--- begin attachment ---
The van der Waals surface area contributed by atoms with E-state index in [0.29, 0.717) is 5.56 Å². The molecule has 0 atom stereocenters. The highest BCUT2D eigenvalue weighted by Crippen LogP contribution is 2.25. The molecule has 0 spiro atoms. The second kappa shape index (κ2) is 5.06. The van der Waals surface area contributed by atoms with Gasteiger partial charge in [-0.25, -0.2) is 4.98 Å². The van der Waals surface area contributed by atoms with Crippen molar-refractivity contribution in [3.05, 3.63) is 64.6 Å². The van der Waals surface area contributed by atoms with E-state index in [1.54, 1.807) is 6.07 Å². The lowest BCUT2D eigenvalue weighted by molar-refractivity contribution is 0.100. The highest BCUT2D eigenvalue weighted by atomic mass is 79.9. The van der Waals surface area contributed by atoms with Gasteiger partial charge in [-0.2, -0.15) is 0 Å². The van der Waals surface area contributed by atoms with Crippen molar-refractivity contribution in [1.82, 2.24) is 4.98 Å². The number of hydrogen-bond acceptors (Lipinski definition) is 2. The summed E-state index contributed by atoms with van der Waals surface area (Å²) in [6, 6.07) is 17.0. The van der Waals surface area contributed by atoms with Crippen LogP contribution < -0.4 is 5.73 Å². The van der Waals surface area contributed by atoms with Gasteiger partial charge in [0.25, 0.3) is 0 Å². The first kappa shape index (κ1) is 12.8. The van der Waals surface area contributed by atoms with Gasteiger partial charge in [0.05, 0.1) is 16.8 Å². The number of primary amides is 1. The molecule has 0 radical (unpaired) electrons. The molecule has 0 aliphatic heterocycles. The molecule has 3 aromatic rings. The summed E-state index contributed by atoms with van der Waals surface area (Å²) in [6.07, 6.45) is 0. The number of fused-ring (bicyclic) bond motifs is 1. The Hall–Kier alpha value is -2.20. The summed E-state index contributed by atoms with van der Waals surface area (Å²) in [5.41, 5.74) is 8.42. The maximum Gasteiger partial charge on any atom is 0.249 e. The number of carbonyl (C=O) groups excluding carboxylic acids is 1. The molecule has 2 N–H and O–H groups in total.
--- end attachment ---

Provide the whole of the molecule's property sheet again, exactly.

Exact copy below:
The van der Waals surface area contributed by atoms with E-state index in [0.29, 0.717) is 5.56 Å². The molecule has 0 atom stereocenters. The highest BCUT2D eigenvalue weighted by Crippen LogP contribution is 2.25. The molecule has 0 spiro atoms. The second kappa shape index (κ2) is 5.06. The van der Waals surface area contributed by atoms with Gasteiger partial charge in [-0.25, -0.2) is 4.98 Å². The van der Waals surface area contributed by atoms with Crippen molar-refractivity contribution in [3.05, 3.63) is 64.6 Å². The van der Waals surface area contributed by atoms with E-state index in [1.54, 1.807) is 6.07 Å². The lowest BCUT2D eigenvalue weighted by molar-refractivity contribution is 0.100. The highest BCUT2D eigenvalue weighted by atomic mass is 79.9. The van der Waals surface area contributed by atoms with Gasteiger partial charge in [-0.2, -0.15) is 0 Å². The van der Waals surface area contributed by atoms with Crippen molar-refractivity contribution in [1.82, 2.24) is 4.98 Å². The number of hydrogen-bond acceptors (Lipinski definition) is 2. The summed E-state index contributed by atoms with van der Waals surface area (Å²) in [6, 6.07) is 17.0. The van der Waals surface area contributed by atoms with Crippen LogP contribution < -0.4 is 5.73 Å². The van der Waals surface area contributed by atoms with Gasteiger partial charge in [0.25, 0.3) is 0 Å². The first kappa shape index (κ1) is 12.8. The van der Waals surface area contributed by atoms with Gasteiger partial charge in [0.05, 0.1) is 16.8 Å². The number of primary amides is 1. The molecule has 0 radical (unpaired) electrons. The molecule has 0 aliphatic heterocycles. The molecule has 3 aromatic rings. The summed E-state index contributed by atoms with van der Waals surface area (Å²) in [6.07, 6.45) is 0. The number of fused-ring (bicyclic) bond motifs is 1. The Hall–Kier alpha value is -2.20. The summed E-state index contributed by atoms with van der Waals surface area (Å²) in [5.41, 5.74) is 8.42. The maximum Gasteiger partial charge on any atom is 0.249 e. The number of carbonyl (C=O) groups excluding carboxylic acids is 1. The molecule has 2 N–H and O–H groups in total.